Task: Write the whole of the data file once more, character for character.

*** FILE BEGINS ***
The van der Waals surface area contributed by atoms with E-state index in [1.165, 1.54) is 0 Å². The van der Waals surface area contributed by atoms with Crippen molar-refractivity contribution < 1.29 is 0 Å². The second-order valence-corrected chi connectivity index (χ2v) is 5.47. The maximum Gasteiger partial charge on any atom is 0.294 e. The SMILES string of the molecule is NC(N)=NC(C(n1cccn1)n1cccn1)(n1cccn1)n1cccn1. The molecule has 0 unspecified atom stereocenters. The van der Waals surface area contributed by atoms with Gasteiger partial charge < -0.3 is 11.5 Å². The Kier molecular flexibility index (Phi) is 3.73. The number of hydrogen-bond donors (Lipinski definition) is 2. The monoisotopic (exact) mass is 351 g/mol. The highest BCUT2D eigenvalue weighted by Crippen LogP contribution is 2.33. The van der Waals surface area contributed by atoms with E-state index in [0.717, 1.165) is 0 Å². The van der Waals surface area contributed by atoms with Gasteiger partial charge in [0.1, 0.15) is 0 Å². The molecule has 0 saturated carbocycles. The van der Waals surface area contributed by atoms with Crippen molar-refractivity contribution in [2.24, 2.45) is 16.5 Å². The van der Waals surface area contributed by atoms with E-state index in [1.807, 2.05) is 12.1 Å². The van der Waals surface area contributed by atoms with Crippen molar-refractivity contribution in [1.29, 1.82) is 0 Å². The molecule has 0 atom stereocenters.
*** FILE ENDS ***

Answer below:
The van der Waals surface area contributed by atoms with E-state index in [1.165, 1.54) is 0 Å². The van der Waals surface area contributed by atoms with Crippen molar-refractivity contribution < 1.29 is 0 Å². The second-order valence-corrected chi connectivity index (χ2v) is 5.47. The maximum Gasteiger partial charge on any atom is 0.294 e. The SMILES string of the molecule is NC(N)=NC(C(n1cccn1)n1cccn1)(n1cccn1)n1cccn1. The molecule has 0 unspecified atom stereocenters. The van der Waals surface area contributed by atoms with Gasteiger partial charge < -0.3 is 11.5 Å². The Kier molecular flexibility index (Phi) is 3.73. The number of hydrogen-bond donors (Lipinski definition) is 2. The monoisotopic (exact) mass is 351 g/mol. The highest BCUT2D eigenvalue weighted by Crippen LogP contribution is 2.33. The van der Waals surface area contributed by atoms with E-state index in [0.717, 1.165) is 0 Å². The van der Waals surface area contributed by atoms with Gasteiger partial charge in [0.1, 0.15) is 0 Å². The molecule has 0 saturated carbocycles. The van der Waals surface area contributed by atoms with Crippen molar-refractivity contribution in [2.24, 2.45) is 16.5 Å². The van der Waals surface area contributed by atoms with E-state index in [1.807, 2.05) is 12.1 Å². The van der Waals surface area contributed by atoms with Crippen molar-refractivity contribution in [1.29, 1.82) is 0 Å². The molecule has 0 atom stereocenters.